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Tuesday, May 18, 2021

Tamil Nadu Assembly Election Results 2021: DMK hopes to return to power after a decade

The AIADMK has been in power in Tamil Nadu for two terms, since 2011, and hopes to retain its position. The DMK, on the other hand, is betting on a mixture of incumbency and instability within the ruling party to pull through.

By: Express Web Desk | Chennai |
Updated: May 2, 2021 9:18:02 am
From left: Edapaddi K Palaniswami, M K Stalin, TTV Dhinakaran and Kamal Haasan

Tamil Nadu voted for its 16th Legislative Assembly on April 6, results of which will be declared on Sunday. In the 234-seat House, a party needs at least 118 seats to win the election and come to power. This election is the first in the state without two of Tamil Nadu’s towering political figures, M Karunanidhi and J Jayalalithaa.

The AIADMK has been in power in Tamil Nadu for two terms, since 2011, and hopes to retain its position. The death of Jayalalithaa in 2016 threw the party into turmoil with several factions trying to claim her legacy. Edapaddi K Palaniswami and O Panneerselvam, who forged an alliance and became Chief Minister and Deputy Chief Minister, respectively, have managed to keep the party afloat.

Tamil Nadu Election Results |liveFollow latest news and updates

The death of Karunanidhi gave rise to M K Stalin, his son and political heir. Unlike in the AIADMK, the DMK saw a smooth transition within the party as Karunanidhi had groomed his son for many years before his death. A mixture of incumbency and instability within the AIADMK helped the DMK put on a good show in the 2019 Lok Sabha elections followed by the local body elections. While DMK looks to return to power after a decade, one question that is constantly raised is the alleged violence and abuse of power during its reign from 2006-11.

Apart from the National Democratic Alliance, led by AIADMK, and Secular Progressive Alliance, led by DMK, which hold sway over 70-80 per cent of the voter base, there are other noteworthy contenders in the race this time around.

TTV Dhinakaran’s Amma Makkal Munnetra Kazhagam (AMMK), another faction of the AIADMK that was birthed following the death of Jayalalithaa, is putting up a fight. Interestingly, AMMK managed to seal an alliance with Vijayakant’s Desiya Murpokku Dravida Kazhagam (DMDK), a long-time ally of the AIADMK. It is also contesting with the Social Democratic Party of India (SDPI), the All India Majlis-e-Ittehadul Muslimeen (AIMIM) and a handful of other regional parties.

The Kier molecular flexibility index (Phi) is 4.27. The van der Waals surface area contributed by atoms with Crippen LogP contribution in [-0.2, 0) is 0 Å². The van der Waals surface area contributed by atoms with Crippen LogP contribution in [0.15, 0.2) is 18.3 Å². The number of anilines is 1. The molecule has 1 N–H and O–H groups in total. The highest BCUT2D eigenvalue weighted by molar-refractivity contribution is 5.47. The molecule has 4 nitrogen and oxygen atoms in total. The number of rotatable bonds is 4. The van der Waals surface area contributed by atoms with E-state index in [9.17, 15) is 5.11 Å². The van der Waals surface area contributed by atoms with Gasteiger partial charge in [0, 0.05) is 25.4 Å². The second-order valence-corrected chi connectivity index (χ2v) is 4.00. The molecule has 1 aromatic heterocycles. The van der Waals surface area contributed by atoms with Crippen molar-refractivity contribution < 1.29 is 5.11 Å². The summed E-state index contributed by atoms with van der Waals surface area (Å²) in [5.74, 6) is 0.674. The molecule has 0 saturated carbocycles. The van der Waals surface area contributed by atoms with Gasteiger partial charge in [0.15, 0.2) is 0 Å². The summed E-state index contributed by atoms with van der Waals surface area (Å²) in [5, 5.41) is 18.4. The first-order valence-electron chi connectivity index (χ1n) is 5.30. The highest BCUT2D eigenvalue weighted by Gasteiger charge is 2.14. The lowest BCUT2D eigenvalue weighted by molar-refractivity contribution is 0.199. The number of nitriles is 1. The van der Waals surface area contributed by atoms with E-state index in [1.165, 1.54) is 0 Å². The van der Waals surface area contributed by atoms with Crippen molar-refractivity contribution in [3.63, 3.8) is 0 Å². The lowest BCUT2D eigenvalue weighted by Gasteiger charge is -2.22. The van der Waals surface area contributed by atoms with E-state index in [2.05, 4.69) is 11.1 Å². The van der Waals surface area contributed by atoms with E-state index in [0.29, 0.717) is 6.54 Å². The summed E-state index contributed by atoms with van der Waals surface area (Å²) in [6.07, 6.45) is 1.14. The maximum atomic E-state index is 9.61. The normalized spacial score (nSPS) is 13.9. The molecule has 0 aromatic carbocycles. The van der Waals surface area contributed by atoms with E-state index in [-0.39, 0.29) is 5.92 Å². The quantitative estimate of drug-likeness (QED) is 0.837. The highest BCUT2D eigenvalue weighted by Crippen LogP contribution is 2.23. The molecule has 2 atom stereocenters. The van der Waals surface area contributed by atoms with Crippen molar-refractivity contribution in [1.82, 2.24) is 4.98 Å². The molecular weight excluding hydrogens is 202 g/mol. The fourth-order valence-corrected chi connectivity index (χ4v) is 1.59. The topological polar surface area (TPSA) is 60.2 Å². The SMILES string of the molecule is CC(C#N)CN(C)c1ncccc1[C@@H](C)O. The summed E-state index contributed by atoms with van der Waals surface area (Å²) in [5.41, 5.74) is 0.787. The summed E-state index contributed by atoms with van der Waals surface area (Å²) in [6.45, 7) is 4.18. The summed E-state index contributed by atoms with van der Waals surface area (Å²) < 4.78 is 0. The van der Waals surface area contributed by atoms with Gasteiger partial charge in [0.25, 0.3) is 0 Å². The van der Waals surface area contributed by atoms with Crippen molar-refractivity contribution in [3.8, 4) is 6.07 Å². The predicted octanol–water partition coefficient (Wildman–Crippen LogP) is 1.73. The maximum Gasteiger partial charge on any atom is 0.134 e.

Then there’s actor-turned-politician Kamal Haasan, who launched his party Makkal Needhi Maiam (MNM) and threw his hat in the ring. Haasan, who made his political debut from Coimbatore South on April 6, has been critical of both the major alliances and believes his party is the alternative.

MNM also contested the Lok Sabha elections, but failed to win a single seat and garnered a vote share of less than 4 per cent.

How they fared: 2016 vs 2019

Tamil Nadu 2021 Assembly elections: Voter statistics

There were 62.6 million people eligible to vote this year, including 3.09 million male voters, 3.19 million female voters and 7,192 from the Third Gender.

The state witnessed a 72.81 per cent voter turnout on April 6. Karur district recorded the highest turnout at 83,92 per cent, while Chennai district saw the lowest at 59.06 per cent. The voter turnout was 2 per cent lower than in 2016, when the state recorded a 74.81 per cent.

The Election Commission (EC) ordered repolling in one polling station in the Velachery Assembly constituency after two men were found carrying EVM machines. The poll body declared the vote on April 6 as “void” and repolling took place on April 17.

Tamil Nadu Assembly elections amid Covid-19 pandemic

The Tamil Nadu polls were held amid the coronavirus pandemic, just before the nation began witnessing a second wave of infections. Due to the situation, the EC issued strict guidelines to ensure safety of poll workers and voters, including maintaining social distancing, wearing masks, thermal screening, using disposable gloves, decreasing the number of electors per booth and extending voting hours.